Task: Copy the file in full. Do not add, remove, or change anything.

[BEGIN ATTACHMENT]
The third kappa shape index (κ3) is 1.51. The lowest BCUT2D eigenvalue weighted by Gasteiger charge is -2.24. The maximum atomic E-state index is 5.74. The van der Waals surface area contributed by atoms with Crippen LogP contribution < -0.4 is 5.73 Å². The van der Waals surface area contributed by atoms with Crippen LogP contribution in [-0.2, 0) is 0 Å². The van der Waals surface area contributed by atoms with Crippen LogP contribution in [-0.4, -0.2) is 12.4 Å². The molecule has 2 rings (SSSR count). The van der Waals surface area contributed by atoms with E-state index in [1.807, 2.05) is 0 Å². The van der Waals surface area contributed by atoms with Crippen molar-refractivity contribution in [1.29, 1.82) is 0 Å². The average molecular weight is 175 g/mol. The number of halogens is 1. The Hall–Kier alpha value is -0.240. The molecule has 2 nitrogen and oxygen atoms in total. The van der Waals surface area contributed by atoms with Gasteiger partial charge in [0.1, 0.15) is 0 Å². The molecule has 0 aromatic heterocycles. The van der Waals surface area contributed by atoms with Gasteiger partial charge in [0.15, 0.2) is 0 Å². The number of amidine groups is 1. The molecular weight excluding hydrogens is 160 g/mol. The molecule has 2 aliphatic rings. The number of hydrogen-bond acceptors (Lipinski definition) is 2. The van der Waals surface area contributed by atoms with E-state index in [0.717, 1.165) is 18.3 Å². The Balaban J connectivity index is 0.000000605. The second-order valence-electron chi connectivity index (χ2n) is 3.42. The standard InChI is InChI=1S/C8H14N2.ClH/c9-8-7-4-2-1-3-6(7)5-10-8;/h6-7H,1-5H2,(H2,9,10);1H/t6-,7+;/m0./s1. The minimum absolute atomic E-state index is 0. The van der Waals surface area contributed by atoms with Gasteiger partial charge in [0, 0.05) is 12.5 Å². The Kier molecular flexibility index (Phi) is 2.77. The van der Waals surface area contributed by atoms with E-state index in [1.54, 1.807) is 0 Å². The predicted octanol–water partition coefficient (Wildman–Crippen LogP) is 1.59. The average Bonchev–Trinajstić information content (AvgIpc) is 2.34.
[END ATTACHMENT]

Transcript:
The third kappa shape index (κ3) is 1.51. The lowest BCUT2D eigenvalue weighted by Gasteiger charge is -2.24. The maximum atomic E-state index is 5.74. The van der Waals surface area contributed by atoms with Crippen LogP contribution < -0.4 is 5.73 Å². The van der Waals surface area contributed by atoms with Crippen LogP contribution in [-0.2, 0) is 0 Å². The van der Waals surface area contributed by atoms with Crippen LogP contribution in [-0.4, -0.2) is 12.4 Å². The molecule has 2 rings (SSSR count). The van der Waals surface area contributed by atoms with E-state index in [1.807, 2.05) is 0 Å². The van der Waals surface area contributed by atoms with Crippen molar-refractivity contribution in [1.29, 1.82) is 0 Å². The average molecular weight is 175 g/mol. The number of halogens is 1. The Hall–Kier alpha value is -0.240. The molecule has 2 nitrogen and oxygen atoms in total. The van der Waals surface area contributed by atoms with Gasteiger partial charge in [0.1, 0.15) is 0 Å². The molecule has 0 aromatic heterocycles. The van der Waals surface area contributed by atoms with Gasteiger partial charge in [0.15, 0.2) is 0 Å². The number of amidine groups is 1. The molecular weight excluding hydrogens is 160 g/mol. The molecule has 2 aliphatic rings. The number of hydrogen-bond acceptors (Lipinski definition) is 2. The van der Waals surface area contributed by atoms with E-state index in [0.717, 1.165) is 18.3 Å². The Balaban J connectivity index is 0.000000605. The second-order valence-electron chi connectivity index (χ2n) is 3.42. The standard InChI is InChI=1S/C8H14N2.ClH/c9-8-7-4-2-1-3-6(7)5-10-8;/h6-7H,1-5H2,(H2,9,10);1H/t6-,7+;/m0./s1. The minimum absolute atomic E-state index is 0. The van der Waals surface area contributed by atoms with Gasteiger partial charge in [0, 0.05) is 12.5 Å². The Kier molecular flexibility index (Phi) is 2.77. The van der Waals surface area contributed by atoms with E-state index in [1.54, 1.807) is 0 Å². The predicted octanol–water partition coefficient (Wildman–Crippen LogP) is 1.59. The average Bonchev–Trinajstić information content (AvgIpc) is 2.34.